Retirement Saving for Self Employed: SEP and Solo 401(k) Options

Summary: Discover retirement saving options for self-employed individuals. Learn about SEP and Solo 401(k) plans, their benefits, and contribution limits.

Retirement Saving for Self Employed

Self-employment can be risky, but it can be made less so with good retirement-saving options. I want to give some love to two under-appreciated retirement plans: (1) the Simplified Employee Pension (SEP) and (2) the Solo 401(k)—available to anyone who generates income from self-employment.

Simplified Employee Pension (SEP)

SEPs are supercharged IRAs, following the same rules but allowing for higher contributions. In 2023, the self-employed can contribute the lesser of (a) $66,000 or (b) 20% of their net adjusted income (gross income from self-employment minus expenses and half of one’s self-employment tax).

How to Set Up and Administer

SEPs are easy to set up and administer. You can download Form 5305-SEP from the IRS’s website, or you can get the form from your financial advisor. You do not even have to send the form back to the IRS—simply file it in your records. Most mutual fund companies, brokerage houses, and insurance companies offer prototype SEPs. You can invest your SEP in stocks, bonds, funds, CDs, etc.

You can also make contributions to your SEP until you file your taxes, including extensions. Therefore, someone eligible for an extension can open a SEP for 2019 upon filing tax returns in October 2023.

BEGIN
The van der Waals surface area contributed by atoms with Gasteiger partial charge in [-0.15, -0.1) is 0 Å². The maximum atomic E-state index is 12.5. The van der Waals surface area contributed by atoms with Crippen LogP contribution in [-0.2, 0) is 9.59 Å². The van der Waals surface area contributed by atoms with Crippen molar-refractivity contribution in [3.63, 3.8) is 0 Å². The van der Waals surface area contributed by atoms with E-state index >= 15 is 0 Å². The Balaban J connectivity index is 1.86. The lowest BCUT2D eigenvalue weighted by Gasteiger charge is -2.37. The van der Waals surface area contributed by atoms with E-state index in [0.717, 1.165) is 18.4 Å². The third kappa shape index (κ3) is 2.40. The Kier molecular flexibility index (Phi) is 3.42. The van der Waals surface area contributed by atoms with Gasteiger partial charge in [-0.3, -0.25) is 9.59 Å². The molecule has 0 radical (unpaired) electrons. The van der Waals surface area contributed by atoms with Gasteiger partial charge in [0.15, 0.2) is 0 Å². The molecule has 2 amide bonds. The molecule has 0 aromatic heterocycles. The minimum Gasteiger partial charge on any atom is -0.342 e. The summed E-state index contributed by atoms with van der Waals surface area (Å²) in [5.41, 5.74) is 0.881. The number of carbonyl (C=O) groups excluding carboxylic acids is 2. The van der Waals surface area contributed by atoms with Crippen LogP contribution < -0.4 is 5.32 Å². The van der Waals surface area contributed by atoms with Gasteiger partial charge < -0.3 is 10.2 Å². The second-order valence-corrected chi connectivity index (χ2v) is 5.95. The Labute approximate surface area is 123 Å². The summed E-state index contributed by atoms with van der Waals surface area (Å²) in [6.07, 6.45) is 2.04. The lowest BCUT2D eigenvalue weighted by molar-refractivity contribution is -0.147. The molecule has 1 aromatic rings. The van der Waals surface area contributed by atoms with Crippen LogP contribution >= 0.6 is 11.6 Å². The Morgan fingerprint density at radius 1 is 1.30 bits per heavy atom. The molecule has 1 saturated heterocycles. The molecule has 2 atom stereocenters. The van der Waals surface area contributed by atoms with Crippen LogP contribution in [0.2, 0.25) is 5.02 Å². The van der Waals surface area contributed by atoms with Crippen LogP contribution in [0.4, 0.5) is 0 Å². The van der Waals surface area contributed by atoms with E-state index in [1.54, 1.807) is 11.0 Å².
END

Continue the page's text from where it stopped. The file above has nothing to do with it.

SEPs are also flexible. You can change the amount you invest in your SEP from year to year, and some years you can decide not to fund it at all. Contributions are 100% tax deductible; they grow tax-deferred. However, they are taken above the line and cannot be Schedule C deductions, which means you save on income taxes but not self-employment taxes.

Solo 401(k)

Self-employed individuals who want to save more than 20% on taxes should look into the Solo 401(k), which allows them to put in the 20% plus an additional $22,500 of employee contributions. Moreover, people aged 50 and over can add another $7,500. A spouse who draws a salary can also contribute.

Higher contribution limits